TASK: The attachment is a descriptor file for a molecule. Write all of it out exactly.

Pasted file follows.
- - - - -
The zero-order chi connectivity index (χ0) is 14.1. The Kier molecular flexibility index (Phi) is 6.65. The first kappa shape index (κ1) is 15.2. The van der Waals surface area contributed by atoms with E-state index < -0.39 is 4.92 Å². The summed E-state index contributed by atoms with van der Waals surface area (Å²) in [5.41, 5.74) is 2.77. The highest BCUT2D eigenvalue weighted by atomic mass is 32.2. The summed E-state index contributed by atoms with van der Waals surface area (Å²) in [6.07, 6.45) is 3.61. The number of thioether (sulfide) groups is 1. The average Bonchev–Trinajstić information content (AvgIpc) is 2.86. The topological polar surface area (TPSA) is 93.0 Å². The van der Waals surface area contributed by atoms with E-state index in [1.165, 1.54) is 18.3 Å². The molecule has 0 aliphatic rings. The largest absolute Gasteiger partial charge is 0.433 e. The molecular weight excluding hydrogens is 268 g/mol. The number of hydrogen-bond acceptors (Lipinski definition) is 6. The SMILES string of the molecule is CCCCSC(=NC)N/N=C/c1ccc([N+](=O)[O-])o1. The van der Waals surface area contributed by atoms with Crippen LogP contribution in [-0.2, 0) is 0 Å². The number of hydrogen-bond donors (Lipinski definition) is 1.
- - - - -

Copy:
The zero-order chi connectivity index (χ0) is 14.1. The Kier molecular flexibility index (Phi) is 6.65. The first kappa shape index (κ1) is 15.2. The van der Waals surface area contributed by atoms with E-state index < -0.39 is 4.92 Å². The summed E-state index contributed by atoms with van der Waals surface area (Å²) in [5.41, 5.74) is 2.77. The highest BCUT2D eigenvalue weighted by atomic mass is 32.2. The summed E-state index contributed by atoms with van der Waals surface area (Å²) in [6.07, 6.45) is 3.61. The number of thioether (sulfide) groups is 1. The average Bonchev–Trinajstić information content (AvgIpc) is 2.86. The topological polar surface area (TPSA) is 93.0 Å². The van der Waals surface area contributed by atoms with E-state index in [1.165, 1.54) is 18.3 Å². The molecule has 0 aliphatic rings. The largest absolute Gasteiger partial charge is 0.433 e. The molecular weight excluding hydrogens is 268 g/mol. The number of hydrogen-bond acceptors (Lipinski definition) is 6. The SMILES string of the molecule is CCCCSC(=NC)N/N=C/c1ccc([N+](=O)[O-])o1. The van der Waals surface area contributed by atoms with Crippen LogP contribution in [-0.2, 0) is 0 Å². The number of hydrogen-bond donors (Lipinski definition) is 1.